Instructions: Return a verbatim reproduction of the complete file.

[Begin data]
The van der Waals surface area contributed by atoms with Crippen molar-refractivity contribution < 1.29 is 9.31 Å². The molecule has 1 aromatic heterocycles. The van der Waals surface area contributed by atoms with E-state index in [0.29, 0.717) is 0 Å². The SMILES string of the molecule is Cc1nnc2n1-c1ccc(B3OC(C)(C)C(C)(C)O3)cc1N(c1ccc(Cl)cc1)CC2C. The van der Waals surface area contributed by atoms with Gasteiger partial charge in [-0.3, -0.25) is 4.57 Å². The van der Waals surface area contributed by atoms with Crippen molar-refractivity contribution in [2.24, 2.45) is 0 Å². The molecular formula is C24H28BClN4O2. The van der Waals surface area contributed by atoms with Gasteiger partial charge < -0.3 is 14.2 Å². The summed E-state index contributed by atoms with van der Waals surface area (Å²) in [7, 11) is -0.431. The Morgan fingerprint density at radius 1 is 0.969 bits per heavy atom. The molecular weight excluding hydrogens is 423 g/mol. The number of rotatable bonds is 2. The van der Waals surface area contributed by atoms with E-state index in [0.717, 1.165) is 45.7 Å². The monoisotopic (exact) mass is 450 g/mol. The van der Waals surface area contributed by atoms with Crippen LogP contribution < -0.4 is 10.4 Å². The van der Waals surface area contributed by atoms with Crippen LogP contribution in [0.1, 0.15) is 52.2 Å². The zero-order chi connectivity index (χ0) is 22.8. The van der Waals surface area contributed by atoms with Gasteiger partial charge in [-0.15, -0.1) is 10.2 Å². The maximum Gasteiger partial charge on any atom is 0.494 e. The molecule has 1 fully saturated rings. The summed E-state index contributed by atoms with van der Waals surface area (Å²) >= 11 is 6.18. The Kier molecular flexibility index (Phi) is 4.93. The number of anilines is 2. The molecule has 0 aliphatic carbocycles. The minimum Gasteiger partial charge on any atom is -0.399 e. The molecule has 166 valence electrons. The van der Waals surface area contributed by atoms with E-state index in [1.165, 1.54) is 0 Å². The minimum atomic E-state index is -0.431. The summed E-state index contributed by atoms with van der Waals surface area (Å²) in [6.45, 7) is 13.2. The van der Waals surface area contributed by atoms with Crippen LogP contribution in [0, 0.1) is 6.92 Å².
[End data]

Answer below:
The van der Waals surface area contributed by atoms with Crippen molar-refractivity contribution < 1.29 is 9.31 Å². The molecule has 1 aromatic heterocycles. The van der Waals surface area contributed by atoms with E-state index in [0.29, 0.717) is 0 Å². The SMILES string of the molecule is Cc1nnc2n1-c1ccc(B3OC(C)(C)C(C)(C)O3)cc1N(c1ccc(Cl)cc1)CC2C. The van der Waals surface area contributed by atoms with Gasteiger partial charge in [-0.3, -0.25) is 4.57 Å². The van der Waals surface area contributed by atoms with Crippen molar-refractivity contribution in [2.24, 2.45) is 0 Å². The molecular formula is C24H28BClN4O2. The van der Waals surface area contributed by atoms with Gasteiger partial charge < -0.3 is 14.2 Å². The summed E-state index contributed by atoms with van der Waals surface area (Å²) in [7, 11) is -0.431. The Morgan fingerprint density at radius 1 is 0.969 bits per heavy atom. The molecular weight excluding hydrogens is 423 g/mol. The number of rotatable bonds is 2. The van der Waals surface area contributed by atoms with E-state index in [0.717, 1.165) is 45.7 Å². The monoisotopic (exact) mass is 450 g/mol. The van der Waals surface area contributed by atoms with Crippen LogP contribution < -0.4 is 10.4 Å². The van der Waals surface area contributed by atoms with Crippen LogP contribution in [0.1, 0.15) is 52.2 Å². The zero-order chi connectivity index (χ0) is 22.8. The van der Waals surface area contributed by atoms with Gasteiger partial charge in [-0.15, -0.1) is 10.2 Å². The maximum Gasteiger partial charge on any atom is 0.494 e. The molecule has 1 fully saturated rings. The summed E-state index contributed by atoms with van der Waals surface area (Å²) >= 11 is 6.18. The Kier molecular flexibility index (Phi) is 4.93. The number of anilines is 2. The molecule has 0 aliphatic carbocycles. The minimum Gasteiger partial charge on any atom is -0.399 e. The molecule has 166 valence electrons. The van der Waals surface area contributed by atoms with E-state index in [1.165, 1.54) is 0 Å². The minimum atomic E-state index is -0.431. The summed E-state index contributed by atoms with van der Waals surface area (Å²) in [6.45, 7) is 13.2. The van der Waals surface area contributed by atoms with Crippen LogP contribution in [0, 0.1) is 6.92 Å².